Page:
sonKsuru's Titanium™ Engine: A Revolutionary Approach

sonKsuru’s Patent Pending technology has been designed to address the primary challenge in maintaining Perfect Secrecy – the transmission of Y. This is achieved through a form of Classical Entanglement, which is modeled after Quantum Entanglement but implemented in the digital domain. By eliminating the need to transmit Y, sonKsuru can create more complex cryptological solutions that allow the merging of data and control planes as well as multiple streams of data.

So, a sonKsuru solution might look more like the following, where “f()” looks more like:

Given some series of messages X1-N one or more Y values can be used to obfuscate (encrypt) the message into its combined stream Zk, where Zk is the transmitted cyphertext containing all messages X1-n in Perfect Secrecy in a highly efficient method. Since Y isn’t transmitted to decryption end-point, sonKsuru’s Titanium Engine is effective for data at rest and a highly efficient method of encryption data in motion.

The Titanium™ Engine ecosystem incorporates an AES256 preprocessing for customers who require AES256 but also want the additional benefits of the Titanium™ Engine. Testing was conducted in four different configurations on identical hardware/software to eliminate differences in system performance. All tests were performed locally on a Dual Intel Xeno X5650, Ubuntu 22.04 Desktop with a physical hard drive and sufficient memory for the application, 70GB+. The four different configurations include System (IO Handling), Titanium™, Titanium™ With Corruption Detection, and AES256.

System: The ecosystem is configured to accept input on a TCP/IP port and echo it back after performing no encryption. This is to baseline the pure IO required for processing the test file so it can be subtracted from the data samples for comparison of the underlying technologies. All of the following configurations will use this basic system. 

Titanium™: The sonKsuru Perfect Secrecy 1-1 comparison to AES256. Comparing the performance and cost of these two methods is the primary focus of this whitepaper.

Titanium™ With Corruption Detection: The Titanium™ Engine is configured with Perfect Security as well as corruption detection. As will be shown in the results, detection of data corruption with perfect security can be achieved with less CPU/Time than required for AES256.

AES256: The ecosystem is configured with AES256 encryption with a random Key (no Public-Key exchange included) and without Perfect Secrecy or corruption detection. This configuration uses the Rust programming language Crates to make up an AES256 Block cipher:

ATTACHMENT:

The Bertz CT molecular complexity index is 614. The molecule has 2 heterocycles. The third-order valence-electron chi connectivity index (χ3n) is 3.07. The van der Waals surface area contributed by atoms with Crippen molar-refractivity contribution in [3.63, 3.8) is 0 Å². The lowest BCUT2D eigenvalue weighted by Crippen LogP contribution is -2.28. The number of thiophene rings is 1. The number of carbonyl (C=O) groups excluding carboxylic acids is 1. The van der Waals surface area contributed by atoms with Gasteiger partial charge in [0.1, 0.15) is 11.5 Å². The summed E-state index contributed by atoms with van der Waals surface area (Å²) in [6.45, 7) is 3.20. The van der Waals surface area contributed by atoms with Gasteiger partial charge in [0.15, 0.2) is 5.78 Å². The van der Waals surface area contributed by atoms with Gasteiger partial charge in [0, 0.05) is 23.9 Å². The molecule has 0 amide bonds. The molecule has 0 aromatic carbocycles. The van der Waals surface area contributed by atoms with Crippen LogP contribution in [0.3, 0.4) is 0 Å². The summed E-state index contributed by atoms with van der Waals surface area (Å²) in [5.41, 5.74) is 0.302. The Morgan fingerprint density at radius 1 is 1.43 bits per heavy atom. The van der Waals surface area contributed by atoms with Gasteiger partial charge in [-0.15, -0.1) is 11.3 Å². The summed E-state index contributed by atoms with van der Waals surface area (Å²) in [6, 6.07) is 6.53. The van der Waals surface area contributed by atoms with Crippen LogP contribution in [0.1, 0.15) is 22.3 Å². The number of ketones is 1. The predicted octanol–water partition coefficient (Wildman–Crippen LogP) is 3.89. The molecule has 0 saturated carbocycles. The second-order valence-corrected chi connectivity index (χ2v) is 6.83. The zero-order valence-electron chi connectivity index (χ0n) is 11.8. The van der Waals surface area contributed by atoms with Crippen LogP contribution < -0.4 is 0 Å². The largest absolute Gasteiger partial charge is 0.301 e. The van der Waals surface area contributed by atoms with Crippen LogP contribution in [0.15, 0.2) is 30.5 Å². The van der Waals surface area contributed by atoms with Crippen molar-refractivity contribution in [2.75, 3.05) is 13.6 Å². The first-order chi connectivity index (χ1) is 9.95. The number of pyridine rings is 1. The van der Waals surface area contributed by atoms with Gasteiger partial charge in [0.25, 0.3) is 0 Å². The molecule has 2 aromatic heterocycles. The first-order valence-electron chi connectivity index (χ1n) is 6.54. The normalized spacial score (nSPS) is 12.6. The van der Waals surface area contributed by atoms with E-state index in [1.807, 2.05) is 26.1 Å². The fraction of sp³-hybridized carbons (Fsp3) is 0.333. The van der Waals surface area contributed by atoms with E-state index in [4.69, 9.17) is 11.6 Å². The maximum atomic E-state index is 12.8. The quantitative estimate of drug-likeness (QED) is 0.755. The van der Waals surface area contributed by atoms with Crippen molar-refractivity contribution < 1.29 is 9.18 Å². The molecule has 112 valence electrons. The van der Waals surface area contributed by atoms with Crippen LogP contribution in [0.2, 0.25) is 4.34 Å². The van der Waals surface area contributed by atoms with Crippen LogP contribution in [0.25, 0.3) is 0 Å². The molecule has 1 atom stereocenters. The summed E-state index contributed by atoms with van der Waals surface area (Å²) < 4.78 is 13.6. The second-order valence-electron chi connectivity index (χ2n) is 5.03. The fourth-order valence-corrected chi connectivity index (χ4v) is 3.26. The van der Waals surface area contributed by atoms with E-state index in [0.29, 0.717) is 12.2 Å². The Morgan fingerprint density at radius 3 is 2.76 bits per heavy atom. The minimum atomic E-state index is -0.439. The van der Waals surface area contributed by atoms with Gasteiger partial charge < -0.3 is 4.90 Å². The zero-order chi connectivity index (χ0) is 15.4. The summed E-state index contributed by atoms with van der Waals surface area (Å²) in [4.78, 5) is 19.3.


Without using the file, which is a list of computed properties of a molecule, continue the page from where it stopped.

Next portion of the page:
• AES version 0.8.3
  • CBC version 0.1.2

A test file of approximately 325.8 MB was used as the input for all tests. The file was chosen due to its availability and size. A larger size was used to eliminate any startup IO issues with the data stream and to get finer measurements on processing time. Processing time was calculated internally to the system where the start time was when the input port was connected to by a “NetCat” command sending the test file, to the time the returned data was exhausted, and the port closed. This was captured from the output of the system.

Test Results

Here is an example output of the “Time processing data” highlighted below. Some data is blacked out due to confidentiality. 

The attached data sheet (Appendix A) includes 80 raw data samples. It shows the conversion to Normalized Time for the operations, allowing the system IO to be removed from the algorithm comparisons. These normalized times were then converted to mb/sec data rates for both the Titanium™ Algorithm alone (1-1 comparison) and with the addition of Corruption Detection. These values were then compared to show the relative speed of the three encryption algorithms.

A summary is shown below:

sonKsuru's Titanium Engine: A Quantum-Proof, Keyless System Outperforming AES 256

The sonKsuru Titanium™ Engine performs 143%/1.43 times faster than the industry standard AES256. Perfect Secrecy is not more expensive than the current state-of-the-art. In fact, it is more efficient, so it can be extended to include additional features. As shown above, adding corruption detection makes Perfect Secrecy with corruption detection 96%/.96 times faster than AES256. Given the need for maintaining keys with AES256 and the speed and other advantages of sonKsuru’s patent-pending Titanium™ Engine, it is difficult to see how Perfect Secrecy is more expensive or impractical to implement. This study concludes that the Titanium™ Engine offers a promising and efficient alternative to traditional encryption methods.